Cardiac implanted electronic devices and MRI safety in 2018—the state of play


Traditionally, the presence of cardiac implanted electronic devices (CIEDs) was a contra-indication to magnetic resonance (MR) imaging. Professional groups from around the world are releasing updated guidelines for the imaging of MR-conditional and legacy CIEDs, reflecting increasing evidence that this can be performed safely when strict protocols are followed.

Key Points

The presence of a pacemaker or automatic implanted cardioverter defibrillator is no longer an absolute contraindication to magnetic resonance imaging.

Strict protocols enable diagnostic quality images to be obtained with minimal risk.

Close collaboration among radiologists, cardiologists and device manufacturer representatives is required.


In 2018, cardiac implanted electronic devices (CIEDs) such as pacemakers and automatic implanted cardioverter defibrillators (AICDs) are no longer an absolute contraindication to magnetic resonance imaging (MRI) in many clinical scenarios. High-quality diagnostic images can now be obtained safely under strict conditions.

The German Roentgen Society [1], British Heart Rhythm Society [2], Heart Rhythm Society [3] and European Society of Cardiology [4], in collaboration with other professional groups, each provide guidelines for magnetic resonance (MR) imaging in the setting of conditional and non-conditional CIEDs. They recommend close cooperation between cardiologists and radiologists.

Safety concerns

Potential safety concerns exist in this setting, which include Reed switch activation, induced currents, heating, torque, antenna effects, device re-programming, ‘power on reset’ and inappropriate therapies [1, 3]. Deaths have occurred in cases of inadvertent MRI of patients with CIEDs, where tailored protocols were not instituted [5]. However, a recent systematic review identified only 19 clinically relevant adverse events from 6237 MRI studies performed under controlled conditions with no fatalities [6].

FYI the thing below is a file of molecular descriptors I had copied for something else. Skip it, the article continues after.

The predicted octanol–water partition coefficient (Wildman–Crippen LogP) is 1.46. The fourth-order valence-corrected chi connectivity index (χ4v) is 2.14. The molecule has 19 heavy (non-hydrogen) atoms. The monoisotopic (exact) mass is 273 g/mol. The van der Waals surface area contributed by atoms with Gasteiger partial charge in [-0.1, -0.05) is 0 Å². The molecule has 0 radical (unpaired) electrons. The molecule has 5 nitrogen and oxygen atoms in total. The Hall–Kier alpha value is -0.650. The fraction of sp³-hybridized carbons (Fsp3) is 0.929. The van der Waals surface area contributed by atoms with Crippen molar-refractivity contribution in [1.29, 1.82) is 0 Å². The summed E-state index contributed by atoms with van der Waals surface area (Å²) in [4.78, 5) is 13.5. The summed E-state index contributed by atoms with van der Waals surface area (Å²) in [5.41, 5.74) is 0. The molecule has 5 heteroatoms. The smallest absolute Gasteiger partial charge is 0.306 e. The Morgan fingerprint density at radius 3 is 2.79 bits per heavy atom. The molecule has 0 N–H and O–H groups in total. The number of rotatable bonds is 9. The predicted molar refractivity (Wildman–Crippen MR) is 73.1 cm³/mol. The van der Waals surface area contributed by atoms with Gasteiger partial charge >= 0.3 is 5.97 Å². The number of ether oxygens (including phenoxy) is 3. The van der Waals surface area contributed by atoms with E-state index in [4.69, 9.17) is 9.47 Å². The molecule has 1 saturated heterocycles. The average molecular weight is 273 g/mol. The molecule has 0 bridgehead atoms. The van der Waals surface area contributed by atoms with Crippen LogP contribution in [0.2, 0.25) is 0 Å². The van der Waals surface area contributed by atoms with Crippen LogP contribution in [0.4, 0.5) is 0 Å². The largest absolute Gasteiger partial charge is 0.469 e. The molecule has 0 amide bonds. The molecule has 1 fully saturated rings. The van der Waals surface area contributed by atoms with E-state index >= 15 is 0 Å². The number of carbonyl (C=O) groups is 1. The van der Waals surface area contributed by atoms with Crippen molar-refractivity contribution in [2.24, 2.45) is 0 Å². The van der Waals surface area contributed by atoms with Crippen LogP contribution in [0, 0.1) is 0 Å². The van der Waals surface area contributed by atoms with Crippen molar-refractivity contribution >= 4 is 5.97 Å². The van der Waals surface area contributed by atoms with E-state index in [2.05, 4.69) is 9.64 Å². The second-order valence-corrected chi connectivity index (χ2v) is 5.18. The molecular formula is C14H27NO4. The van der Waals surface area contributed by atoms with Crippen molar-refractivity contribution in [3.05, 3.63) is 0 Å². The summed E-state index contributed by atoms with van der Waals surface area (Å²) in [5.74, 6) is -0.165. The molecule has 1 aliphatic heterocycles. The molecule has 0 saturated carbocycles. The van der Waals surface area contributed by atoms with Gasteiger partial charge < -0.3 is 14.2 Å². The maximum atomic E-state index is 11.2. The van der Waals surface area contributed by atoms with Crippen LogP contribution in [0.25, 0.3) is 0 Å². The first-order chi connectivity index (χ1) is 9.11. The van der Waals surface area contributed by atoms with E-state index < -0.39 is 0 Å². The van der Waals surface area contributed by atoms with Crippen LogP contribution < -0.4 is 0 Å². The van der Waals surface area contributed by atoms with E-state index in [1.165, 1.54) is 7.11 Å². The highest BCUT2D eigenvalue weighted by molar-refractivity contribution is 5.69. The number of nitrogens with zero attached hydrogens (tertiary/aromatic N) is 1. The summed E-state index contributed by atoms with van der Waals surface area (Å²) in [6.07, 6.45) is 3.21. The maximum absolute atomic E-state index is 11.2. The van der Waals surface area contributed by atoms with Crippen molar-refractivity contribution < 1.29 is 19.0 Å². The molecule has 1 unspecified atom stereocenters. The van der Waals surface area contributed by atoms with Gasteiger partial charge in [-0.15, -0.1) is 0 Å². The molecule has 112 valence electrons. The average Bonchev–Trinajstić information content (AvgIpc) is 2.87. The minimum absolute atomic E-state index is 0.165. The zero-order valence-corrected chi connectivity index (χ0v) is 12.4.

MR-conditional status

Considerable research and development have resulted in CIEDs that exhibit minimal response to the static magnetic, gradient and RF fields present during MRI. MR-conditional status is granted to leads and generators in specific combinations at specific field strengths. Combinations of components from different vendors (even if individually meeting appropriate criteria) are not granted MR-conditional status.

Conditions for MRI vary between devices and their manufacturers. These should be reviewed on a case-by-case basis and usually include time since device insertion, region being scanned, specific device programming, residual battery power and MRI system parameters and acquired sequences.

MRI in the presence of MR-conditional CIEDs